So what are some of the top three examples of phishing that we can learn from?
1. Phishing Attacks on the 2018 Winter Olympic Games
One form of phishing, known as social engineering, was recently used in attempted cybersecurity attacks aimed at various groups that were involved with the 2018 Winter Olympics in Pyeongchang, South Korea. The email attacks, which were shown to have come from Singapore, were spoofed to look like they were actually sent from a location in South Korea.
By sending the kinds of emails those groups would be expecting to receive, the attackers were hoping to gain access to larger organizations — and to their valuable data. The same kinds of attacks are unleashed on businesses around the world each and every day. This is why it’s so important for business leaders to understand and recognize these threats. It’s also why it’s so important to have a plan of action as well.
2. Phishing Reels in Medicaid Patients’ Health Care Information
For another example of a recent phishing attack, look no further than Florida. The state’s Agency for Health Care Administration announced that one of its employees had clicked on a malicious email, which may have allowed hackers to access the personal information and medical records of up to 30,000 Medicaid recipients. This shows that it’s not just businesses that fall victim to these types of attacks. Government organizations do as well. It’s important to remember that this can happen anytime, anywhere, and to any organization (regardless of size).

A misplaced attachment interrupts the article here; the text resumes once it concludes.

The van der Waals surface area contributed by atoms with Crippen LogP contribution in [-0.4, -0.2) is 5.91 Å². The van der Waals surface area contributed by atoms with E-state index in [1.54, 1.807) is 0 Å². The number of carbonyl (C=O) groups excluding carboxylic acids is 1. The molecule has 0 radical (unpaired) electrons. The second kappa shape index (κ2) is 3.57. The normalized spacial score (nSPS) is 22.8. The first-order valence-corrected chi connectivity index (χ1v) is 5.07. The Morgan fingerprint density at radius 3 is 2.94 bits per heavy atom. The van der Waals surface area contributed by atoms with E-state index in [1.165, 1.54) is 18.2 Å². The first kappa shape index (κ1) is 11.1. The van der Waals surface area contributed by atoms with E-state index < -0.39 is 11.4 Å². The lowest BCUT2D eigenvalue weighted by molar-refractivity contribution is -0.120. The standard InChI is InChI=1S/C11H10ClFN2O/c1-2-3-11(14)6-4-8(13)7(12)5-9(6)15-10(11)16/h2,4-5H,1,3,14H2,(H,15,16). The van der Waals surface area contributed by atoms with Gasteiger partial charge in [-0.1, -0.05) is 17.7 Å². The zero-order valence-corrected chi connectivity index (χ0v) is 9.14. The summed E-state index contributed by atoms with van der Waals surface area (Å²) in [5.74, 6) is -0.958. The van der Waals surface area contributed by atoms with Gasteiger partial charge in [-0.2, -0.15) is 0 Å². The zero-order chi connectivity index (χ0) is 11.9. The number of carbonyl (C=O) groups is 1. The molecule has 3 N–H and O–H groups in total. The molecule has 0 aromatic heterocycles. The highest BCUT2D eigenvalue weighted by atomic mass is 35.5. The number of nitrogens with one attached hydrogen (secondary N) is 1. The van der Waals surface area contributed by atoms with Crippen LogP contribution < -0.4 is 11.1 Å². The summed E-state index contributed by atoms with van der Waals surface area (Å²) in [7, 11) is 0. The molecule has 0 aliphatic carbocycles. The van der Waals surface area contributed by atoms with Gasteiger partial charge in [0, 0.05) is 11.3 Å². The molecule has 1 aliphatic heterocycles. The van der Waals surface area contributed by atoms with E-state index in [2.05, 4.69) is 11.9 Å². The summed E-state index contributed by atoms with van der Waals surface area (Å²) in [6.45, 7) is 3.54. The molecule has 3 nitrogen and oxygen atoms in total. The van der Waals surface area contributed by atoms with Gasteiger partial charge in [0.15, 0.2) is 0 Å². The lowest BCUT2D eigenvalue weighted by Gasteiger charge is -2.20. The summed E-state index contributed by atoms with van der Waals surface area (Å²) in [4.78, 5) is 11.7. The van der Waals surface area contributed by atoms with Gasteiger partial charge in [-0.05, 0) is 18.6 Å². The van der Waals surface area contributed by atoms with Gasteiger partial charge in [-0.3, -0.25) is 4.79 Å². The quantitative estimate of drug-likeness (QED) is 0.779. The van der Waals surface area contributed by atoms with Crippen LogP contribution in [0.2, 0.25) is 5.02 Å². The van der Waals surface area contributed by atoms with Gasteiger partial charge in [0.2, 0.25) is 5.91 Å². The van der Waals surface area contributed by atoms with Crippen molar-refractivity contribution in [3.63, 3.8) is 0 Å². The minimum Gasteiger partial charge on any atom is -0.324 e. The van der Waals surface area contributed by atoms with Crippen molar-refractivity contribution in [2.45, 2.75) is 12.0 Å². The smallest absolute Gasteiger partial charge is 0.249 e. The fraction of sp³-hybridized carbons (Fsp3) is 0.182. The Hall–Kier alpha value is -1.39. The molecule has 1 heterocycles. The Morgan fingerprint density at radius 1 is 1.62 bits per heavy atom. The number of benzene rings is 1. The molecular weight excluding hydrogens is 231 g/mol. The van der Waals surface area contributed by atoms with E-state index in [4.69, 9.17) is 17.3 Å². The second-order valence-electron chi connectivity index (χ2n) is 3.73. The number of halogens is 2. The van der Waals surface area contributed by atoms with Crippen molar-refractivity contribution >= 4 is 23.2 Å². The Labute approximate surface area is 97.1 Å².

3. Facebook and Google Lose $100+ Million in Email Scam
Although the two victim companies weren’t originally identified, it was revealed by Forbes last year that Facebook and Google were taken for more than $100 million over a two-year period of attacks.
According to the official U.S. Justice Department press release, a man from Lithuania used an elaborate scheme to falsify emails and invoices to mimic those from a real Asian-based computer hardware manufacturer that worked with both technology companies. He used the emails to trick the companies’ employees into wiring the funds to a bank account he controlled.
This demonstrates that even the most technologically advanced companies can still fall victim to these kinds of attacks. While no cyber protection method is 100% foolproof, implementing cybersecurity awareness training can at least help to mitigate the risk of your organization falling prey to these attacks in the future.
Each day, compliance officers within businesses and organizations around the world are responding to security threats. To be truly effective, they must assess the effectiveness of their current cybersecurity initiatives and implement necessary protocols that stay up-to-date with changing attack methods and technologies. They are also adopting stricter policies and procedures to better protect their companies’ sensitive data and that of their clients.
What has your company done to try to reduce potential cybersecurity threats such as phishing attacks? Let us know in the comments box below. Or, you can always send me an email to discuss this topic with me directly more in-depth.